Strauss-Kahn: stronger yuan would boost domestic demand
* Dollar to remain dominant for at least a decade
* Warns world policymakers against early exit from stimulus
By Jason Subler and Simon Rabinovitch
BEIJING, Nov 16 (Reuters) - A stronger yuan is part of the policy mix that Beijing needs to increase domestic consumption and help ease global imbalances, the head of the International Monetary Fund said on Monday.
The comments by Dominique Strauss-Kahn, the IMF's managing director, add to a drumbeat of demands that China scrap its currency's peg to the dollar, reinstated 16 months ago to help the country's exporters weather the global recession.
A stronger currency is part of the package of necessary reforms, he said. Allowing the renminbi and other Asian currencies to rise would help increase the purchasing power of households, raise the labour share of income, and provide the right incentives to reorient investment.
Strauss-Kahn's remarks coincided with a visit to China by U.S. President Barack Obama, who has pledged to raise the exchange rate of the yuan, also known as the renminbi, as part of discussions on how to put the world economy on a more-even keel. [ID:nSP327252]
Strauss-Kahn noted that China was already taking steps, including wider healthcare coverage, to boost household spending by reducing people's need to save for a rainy day.
But more can be done to secure a lasting, structural shift towards consumption, by expanding the scope of social policies, moving ahead on financial sector reform, and undertaking corporate governance reforms, he said.
Conversely, countries with large current account deficits need to increase savings. And for many of them, including the United States, reducing budget deficits must take priority, he said.
DOLLAR TO STAY CURRENCY KING
Overall, the global economy appears to have turned a corner, Strauss-Kahn said, and the biggest risk to the outlook was a premature withdrawal of the massive monetary and fiscal stimulus to which governments have resorted to prop up demand.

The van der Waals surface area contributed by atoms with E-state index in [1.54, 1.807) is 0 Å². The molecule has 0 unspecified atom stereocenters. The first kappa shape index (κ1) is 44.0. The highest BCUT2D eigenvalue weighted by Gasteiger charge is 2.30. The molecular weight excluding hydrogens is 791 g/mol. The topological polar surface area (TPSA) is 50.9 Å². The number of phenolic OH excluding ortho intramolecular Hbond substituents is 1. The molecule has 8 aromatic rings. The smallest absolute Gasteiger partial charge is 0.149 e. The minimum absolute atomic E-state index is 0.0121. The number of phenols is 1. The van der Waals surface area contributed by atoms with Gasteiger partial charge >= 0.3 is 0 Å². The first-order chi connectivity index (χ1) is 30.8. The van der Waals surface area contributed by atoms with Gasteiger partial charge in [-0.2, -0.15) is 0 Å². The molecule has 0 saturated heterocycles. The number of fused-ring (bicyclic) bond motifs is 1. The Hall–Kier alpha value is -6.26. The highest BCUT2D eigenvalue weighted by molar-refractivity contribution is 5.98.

While it is prudent to plan for so-called 'exit strategies,' policymakers should keep supportive measures in place until a recovery is firmly established, and particularly until conditions are in place for unemployment to decline, he said.
Despite problems, the current international monetary system was still working reasonably well, the IMF chief said.
Speaking later to students at Tsinghua University, Strauss-Kahn said the dollar's supremacy might come under attack from the euro, the yen and even the yuan in the long term, but it would remain the dominant global currency for at least a decade.
If you are talking about 10 years, I think it won't change very much. The dollar will still be the most important international currency, just for one reason: that is that the U.S. economy will still be the biggest economy in the world.
Strauss-Kahn said he favoured a bigger international role over time for the Special Drawing Right, the IMF's in-house unit of account.
Chinese central bank governor Zhou Xiaochuan proposed in March a beefed-up role for the SDR, which is a basket of four major currencies, saying it could eventually replace the dollar as the dominant global reserve currency.
It's not going to happen tomorrow morning, but it may happen in 10 years, in 15 years, Strauss-Kahn said.
The idea of creating a basket of currencies which would be the currency used for global trade, rather than using the currency of one country, meaning the U.S., giving this country a special advantage over others, that idea is a good one. (Editing by Alan Wheatley and Toby Chopra)